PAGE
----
The kickoff to the 2016 100th year anniversary of the Easter Rising has been poorly managed, to say the least.
The initial video was widely canned for paying no heed to 1916 itself, but rather presenting a puzzling array of figures such as Queen Elizabeth and Bono who had nothing to do with the event.
In addition, the Irish government, while finally embracing the concept, has left it very late and has already alienated many families of 1916 survivors who have refused to cooperate. One good development is the hiring of John Concannon, widely viewed as the architect of the highly successful Gathering initiative two years ago, as the main instigator behind the commemoration.
The Gathering was a powerful message which created huge community involvement often at very little cost and created new chapters in the lives of many Irish both at home and abroad.
The same should be done with Easter 1916. It transformed the Irish nation both at home and abroad and its foundation document, the Easter Proclamation, is one of the finest civil and equal rights documents ever created by the birth of a nation.
It started by equally acknowledging men and women – “Irishmen and Irishwomen,” unheard of at that time – recognized the Irish abroad (“supported by her exiled children in America”) and spoke of “religious and civil liberties and equal rights and equal opportunities.”
As a blueprint a nation could not have had a more auspicious start. How it is interpreted today is critical to the onward progress of the Irish nation at home and abroad.
The commemoration must encompass the openness, inclusiveness and aspiration to greatness of the original document. That must include all the island of Ireland and the nation abroad. This cannot be an Irish Republic celebration only.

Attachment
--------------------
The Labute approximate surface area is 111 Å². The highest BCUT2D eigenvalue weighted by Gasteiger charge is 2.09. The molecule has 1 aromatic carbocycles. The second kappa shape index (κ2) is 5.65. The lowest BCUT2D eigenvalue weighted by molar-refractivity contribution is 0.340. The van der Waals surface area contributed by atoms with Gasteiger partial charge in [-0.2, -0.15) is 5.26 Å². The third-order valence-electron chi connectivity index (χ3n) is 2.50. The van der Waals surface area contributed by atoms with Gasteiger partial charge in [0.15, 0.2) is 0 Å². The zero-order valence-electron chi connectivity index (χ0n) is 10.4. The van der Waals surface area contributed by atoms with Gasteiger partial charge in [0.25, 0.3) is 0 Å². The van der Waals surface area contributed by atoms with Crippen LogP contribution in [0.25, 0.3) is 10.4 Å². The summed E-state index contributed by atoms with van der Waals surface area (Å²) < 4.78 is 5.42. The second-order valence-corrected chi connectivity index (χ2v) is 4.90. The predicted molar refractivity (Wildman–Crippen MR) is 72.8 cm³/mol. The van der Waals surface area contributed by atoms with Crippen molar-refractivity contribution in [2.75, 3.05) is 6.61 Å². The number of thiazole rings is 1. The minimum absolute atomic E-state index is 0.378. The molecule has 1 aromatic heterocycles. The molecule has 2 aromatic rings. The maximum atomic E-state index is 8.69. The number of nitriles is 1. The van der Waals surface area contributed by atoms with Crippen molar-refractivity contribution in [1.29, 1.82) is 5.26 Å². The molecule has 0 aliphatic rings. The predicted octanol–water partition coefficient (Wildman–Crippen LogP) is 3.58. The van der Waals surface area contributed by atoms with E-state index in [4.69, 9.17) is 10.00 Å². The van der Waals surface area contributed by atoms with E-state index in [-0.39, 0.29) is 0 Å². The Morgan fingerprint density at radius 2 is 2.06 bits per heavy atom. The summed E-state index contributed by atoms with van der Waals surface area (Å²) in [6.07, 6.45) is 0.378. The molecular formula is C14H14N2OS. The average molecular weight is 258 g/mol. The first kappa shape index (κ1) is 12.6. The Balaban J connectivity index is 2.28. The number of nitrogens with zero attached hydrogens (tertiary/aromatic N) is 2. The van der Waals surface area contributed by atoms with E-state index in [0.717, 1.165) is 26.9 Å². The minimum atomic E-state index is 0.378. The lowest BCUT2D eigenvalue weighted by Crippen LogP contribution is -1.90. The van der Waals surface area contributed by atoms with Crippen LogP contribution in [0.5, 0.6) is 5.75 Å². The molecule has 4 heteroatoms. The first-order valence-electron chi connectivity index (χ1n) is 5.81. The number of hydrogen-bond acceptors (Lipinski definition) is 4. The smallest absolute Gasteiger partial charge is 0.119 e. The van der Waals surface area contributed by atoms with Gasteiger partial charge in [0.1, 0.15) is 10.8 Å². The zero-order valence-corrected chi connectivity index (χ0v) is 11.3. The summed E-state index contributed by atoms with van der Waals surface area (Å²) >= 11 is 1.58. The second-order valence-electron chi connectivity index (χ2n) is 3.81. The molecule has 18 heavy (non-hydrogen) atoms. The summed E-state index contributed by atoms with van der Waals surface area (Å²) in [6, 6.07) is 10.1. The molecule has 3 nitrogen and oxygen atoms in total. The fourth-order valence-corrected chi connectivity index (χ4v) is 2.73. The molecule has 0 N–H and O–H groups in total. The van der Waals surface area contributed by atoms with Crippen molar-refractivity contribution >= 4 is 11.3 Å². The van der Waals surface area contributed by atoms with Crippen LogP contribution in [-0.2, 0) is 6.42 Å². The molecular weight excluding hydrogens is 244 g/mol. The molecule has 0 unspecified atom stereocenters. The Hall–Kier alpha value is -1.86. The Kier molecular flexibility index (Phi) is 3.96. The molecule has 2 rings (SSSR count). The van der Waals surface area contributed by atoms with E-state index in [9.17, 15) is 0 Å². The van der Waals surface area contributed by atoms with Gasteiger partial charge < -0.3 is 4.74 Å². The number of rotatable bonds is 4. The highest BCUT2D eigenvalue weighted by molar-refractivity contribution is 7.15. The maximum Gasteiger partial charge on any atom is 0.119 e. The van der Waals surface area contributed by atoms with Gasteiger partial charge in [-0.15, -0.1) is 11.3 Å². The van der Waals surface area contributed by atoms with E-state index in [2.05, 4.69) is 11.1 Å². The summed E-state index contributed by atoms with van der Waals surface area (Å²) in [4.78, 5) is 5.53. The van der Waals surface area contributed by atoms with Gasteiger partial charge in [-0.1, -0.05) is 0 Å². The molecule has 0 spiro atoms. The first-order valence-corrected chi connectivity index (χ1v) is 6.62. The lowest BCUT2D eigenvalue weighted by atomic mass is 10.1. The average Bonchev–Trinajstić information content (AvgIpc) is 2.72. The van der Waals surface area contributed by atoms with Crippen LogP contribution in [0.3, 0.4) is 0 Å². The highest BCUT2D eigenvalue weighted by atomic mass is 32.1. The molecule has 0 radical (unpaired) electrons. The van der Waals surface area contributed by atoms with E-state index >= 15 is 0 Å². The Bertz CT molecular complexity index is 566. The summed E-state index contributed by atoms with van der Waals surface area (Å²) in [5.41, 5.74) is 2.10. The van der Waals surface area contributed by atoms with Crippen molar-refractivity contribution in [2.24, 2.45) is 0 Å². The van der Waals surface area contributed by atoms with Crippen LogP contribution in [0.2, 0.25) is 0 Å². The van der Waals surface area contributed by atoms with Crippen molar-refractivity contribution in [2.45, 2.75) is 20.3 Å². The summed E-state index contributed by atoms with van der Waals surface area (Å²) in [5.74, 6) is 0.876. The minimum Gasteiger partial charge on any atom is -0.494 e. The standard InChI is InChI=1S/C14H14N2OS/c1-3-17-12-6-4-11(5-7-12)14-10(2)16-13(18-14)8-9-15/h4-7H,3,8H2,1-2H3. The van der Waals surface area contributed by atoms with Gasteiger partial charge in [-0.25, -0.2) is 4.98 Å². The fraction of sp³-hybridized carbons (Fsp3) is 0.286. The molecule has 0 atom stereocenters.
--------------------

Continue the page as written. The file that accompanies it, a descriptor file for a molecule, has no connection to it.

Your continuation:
It is not for any party, from Sinn Fein to Fine Gael, to lay exclusive claim to the legacy of 1916. It belongs to all the Irish people no matter where they are.
What is needed in America is threefold. First a large scale educational campaign about the upcoming centenary and all that will involve which should start in time for March 2015, in order to give a year or so to plan. Many Americans would surely want to be present in Ireland when the centenary is celebrated in April 2016.
The Internet, community awareness and major media is the perfect way to create that awareness to make sure the event expands beyond the narrow island of Ireland horizon. Local events need to be planned in all major centers across the U.S.
Second, these Americans need to be hooked up to the history of the period particularly as it reflects on their ancestral area. While the Rising was confined to a narrow swathe of the country, its aftermath was not and that history shows the very foundations of the modern Irish state emerging. There was not a village or town unaffected by the events.
Thirdly, there has to be an ability to connect with Ireland, not just old Ireland but new Ireland too. Events featuring culture, history, roots and the arts should be planned on a nationwide basis and information about them widely disseminated. Attracting the younger generation is critical.
Millions of Irish persons, whether in Ireland or among the 70 million diaspora, were influenced in some way by Easter 1916. The commemoration of that event needs to think big to encompass it all.